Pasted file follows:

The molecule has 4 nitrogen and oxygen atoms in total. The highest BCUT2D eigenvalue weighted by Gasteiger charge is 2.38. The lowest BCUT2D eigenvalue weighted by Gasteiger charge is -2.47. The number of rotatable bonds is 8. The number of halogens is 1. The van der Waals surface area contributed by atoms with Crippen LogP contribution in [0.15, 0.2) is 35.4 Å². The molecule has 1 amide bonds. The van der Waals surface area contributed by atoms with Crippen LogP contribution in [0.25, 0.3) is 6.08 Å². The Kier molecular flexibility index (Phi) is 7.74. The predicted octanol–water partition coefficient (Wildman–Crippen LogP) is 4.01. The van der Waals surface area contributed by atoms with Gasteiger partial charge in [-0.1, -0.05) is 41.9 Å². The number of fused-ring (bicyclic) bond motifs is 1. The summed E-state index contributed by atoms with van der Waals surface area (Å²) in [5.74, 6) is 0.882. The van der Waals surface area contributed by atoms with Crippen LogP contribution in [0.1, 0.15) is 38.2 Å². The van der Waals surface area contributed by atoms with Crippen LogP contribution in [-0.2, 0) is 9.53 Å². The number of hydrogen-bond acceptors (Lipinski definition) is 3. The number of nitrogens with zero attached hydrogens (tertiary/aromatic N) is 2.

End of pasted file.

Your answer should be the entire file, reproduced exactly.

The molecule has 4 nitrogen and oxygen atoms in total. The highest BCUT2D eigenvalue weighted by Gasteiger charge is 2.38. The lowest BCUT2D eigenvalue weighted by Gasteiger charge is -2.47. The number of rotatable bonds is 8. The number of halogens is 1. The van der Waals surface area contributed by atoms with Crippen LogP contribution in [0.15, 0.2) is 35.4 Å². The molecule has 1 amide bonds. The van der Waals surface area contributed by atoms with Crippen LogP contribution in [0.25, 0.3) is 6.08 Å². The Kier molecular flexibility index (Phi) is 7.74. The predicted octanol–water partition coefficient (Wildman–Crippen LogP) is 4.01. The van der Waals surface area contributed by atoms with Gasteiger partial charge in [-0.1, -0.05) is 41.9 Å². The number of fused-ring (bicyclic) bond motifs is 1. The summed E-state index contributed by atoms with van der Waals surface area (Å²) in [5.74, 6) is 0.882. The van der Waals surface area contributed by atoms with Crippen LogP contribution in [0.1, 0.15) is 38.2 Å². The van der Waals surface area contributed by atoms with Crippen LogP contribution in [-0.2, 0) is 9.53 Å². The number of hydrogen-bond acceptors (Lipinski definition) is 3. The number of nitrogens with zero attached hydrogens (tertiary/aromatic N) is 2.